The Lost Children – Exhibition
Between 1873-1948 around 6,000 destitute children were sent from Emigration Homes in Highgate to Canada. This exhibition tells their story.
Between 1873-1948 around 6,000 destitute children were sent from the Birmingham Children’s Emigration Homes in Highgate, to live with farmers in the backwoods of Canada. Some were only two years old, the majority were aged seven to eleven.
Described at the time as “gutter children or street Arabs” they lived in truly desperate conditions in the slum streets of the city and faced a bleak future. Sir John Middlemore, founder of the Homes, hoped to save these children from a life of grime, crime and poverty. And, at the same time, provide the colonies with ‘good British stock’.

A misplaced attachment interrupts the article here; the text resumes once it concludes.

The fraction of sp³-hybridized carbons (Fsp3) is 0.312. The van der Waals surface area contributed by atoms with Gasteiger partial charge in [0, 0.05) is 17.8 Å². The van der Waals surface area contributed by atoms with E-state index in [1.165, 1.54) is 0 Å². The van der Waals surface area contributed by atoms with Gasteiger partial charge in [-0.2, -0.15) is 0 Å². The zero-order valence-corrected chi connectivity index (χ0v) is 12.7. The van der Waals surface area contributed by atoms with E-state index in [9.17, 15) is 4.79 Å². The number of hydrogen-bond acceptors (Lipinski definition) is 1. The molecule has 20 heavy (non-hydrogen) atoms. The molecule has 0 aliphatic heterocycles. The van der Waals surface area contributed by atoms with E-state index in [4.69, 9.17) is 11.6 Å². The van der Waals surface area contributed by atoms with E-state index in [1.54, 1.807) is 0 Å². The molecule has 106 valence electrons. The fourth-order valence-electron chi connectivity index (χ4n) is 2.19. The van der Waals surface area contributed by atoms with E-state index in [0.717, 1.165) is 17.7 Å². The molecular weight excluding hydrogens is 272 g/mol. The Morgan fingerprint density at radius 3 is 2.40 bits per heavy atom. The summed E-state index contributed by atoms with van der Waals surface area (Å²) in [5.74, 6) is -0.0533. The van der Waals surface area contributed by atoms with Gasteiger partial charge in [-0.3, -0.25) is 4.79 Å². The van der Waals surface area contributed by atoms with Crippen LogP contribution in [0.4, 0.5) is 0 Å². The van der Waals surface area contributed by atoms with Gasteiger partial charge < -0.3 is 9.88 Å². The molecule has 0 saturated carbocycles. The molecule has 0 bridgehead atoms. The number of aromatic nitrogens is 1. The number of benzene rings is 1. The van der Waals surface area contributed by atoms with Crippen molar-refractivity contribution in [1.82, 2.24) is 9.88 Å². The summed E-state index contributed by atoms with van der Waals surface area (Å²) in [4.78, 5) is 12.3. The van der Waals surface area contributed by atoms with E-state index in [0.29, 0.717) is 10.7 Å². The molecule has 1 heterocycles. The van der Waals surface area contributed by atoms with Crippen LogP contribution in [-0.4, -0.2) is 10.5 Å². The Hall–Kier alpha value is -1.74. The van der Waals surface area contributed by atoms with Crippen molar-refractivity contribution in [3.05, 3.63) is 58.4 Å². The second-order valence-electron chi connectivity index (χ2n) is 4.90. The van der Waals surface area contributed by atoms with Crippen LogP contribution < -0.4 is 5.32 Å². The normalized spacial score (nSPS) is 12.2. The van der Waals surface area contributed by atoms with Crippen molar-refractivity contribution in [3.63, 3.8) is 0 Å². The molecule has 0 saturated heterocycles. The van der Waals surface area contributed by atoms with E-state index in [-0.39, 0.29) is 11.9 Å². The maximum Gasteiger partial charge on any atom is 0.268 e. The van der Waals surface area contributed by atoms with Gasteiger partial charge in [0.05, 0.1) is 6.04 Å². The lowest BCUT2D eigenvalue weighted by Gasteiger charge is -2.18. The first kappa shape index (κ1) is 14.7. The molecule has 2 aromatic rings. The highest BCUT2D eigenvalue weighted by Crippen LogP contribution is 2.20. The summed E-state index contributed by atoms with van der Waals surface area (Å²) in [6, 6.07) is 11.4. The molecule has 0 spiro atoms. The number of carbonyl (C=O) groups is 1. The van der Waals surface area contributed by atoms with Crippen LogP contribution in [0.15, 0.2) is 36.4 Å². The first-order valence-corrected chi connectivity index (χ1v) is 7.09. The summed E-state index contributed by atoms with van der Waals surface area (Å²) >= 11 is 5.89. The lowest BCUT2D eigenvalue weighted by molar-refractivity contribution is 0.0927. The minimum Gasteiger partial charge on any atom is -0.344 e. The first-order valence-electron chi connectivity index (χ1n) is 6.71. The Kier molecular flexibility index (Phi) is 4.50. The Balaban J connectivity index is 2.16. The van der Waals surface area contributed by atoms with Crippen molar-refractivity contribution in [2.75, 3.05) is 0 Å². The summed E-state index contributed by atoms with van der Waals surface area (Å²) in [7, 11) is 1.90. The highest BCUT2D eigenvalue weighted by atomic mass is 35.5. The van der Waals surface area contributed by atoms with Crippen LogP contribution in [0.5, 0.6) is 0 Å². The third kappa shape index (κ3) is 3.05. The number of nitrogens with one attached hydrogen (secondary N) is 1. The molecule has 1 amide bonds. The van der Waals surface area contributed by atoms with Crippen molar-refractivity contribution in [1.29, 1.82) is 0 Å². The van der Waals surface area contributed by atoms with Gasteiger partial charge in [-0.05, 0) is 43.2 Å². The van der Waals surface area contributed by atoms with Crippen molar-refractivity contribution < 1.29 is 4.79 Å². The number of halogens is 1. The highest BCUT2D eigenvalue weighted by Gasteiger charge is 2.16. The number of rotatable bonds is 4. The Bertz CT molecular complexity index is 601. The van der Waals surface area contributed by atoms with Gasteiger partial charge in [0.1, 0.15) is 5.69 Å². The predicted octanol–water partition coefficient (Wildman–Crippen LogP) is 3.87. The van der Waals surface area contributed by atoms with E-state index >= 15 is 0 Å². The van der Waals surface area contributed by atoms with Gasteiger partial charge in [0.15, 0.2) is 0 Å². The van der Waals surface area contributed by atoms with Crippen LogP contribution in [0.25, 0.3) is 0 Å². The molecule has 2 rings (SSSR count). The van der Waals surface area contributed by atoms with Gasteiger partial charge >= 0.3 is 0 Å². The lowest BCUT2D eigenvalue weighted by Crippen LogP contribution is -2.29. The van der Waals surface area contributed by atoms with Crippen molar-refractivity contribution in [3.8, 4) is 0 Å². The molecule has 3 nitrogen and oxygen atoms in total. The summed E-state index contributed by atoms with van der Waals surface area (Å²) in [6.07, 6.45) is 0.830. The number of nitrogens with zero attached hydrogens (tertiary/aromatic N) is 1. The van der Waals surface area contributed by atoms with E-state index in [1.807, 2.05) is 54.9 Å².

The future lives of these children varied enormously – there are tales of happiness and achievements as well as tales of great sadness. Come and learn about this hugely important, yet little known, aspect of Birmingham’s history. And witness the fascinating life stories of some of these children.
Two special talks accompany the Lost Children Exhibition.
14 Sept | 2.30pm-3.30pm, Talk – Middlemore Child Migrant
21 Sept | 2pm–3pm, Talk – Marjorie, too afraid to cry
Date & Time
Saturday 14 Sept – Sunday 22 Sept | 12pm – 4pm
Birmingham & Midland Institute, 9 Margaret Street, B3 3BS
Booking not required
Limited disabled access
Exhibition / Family / Free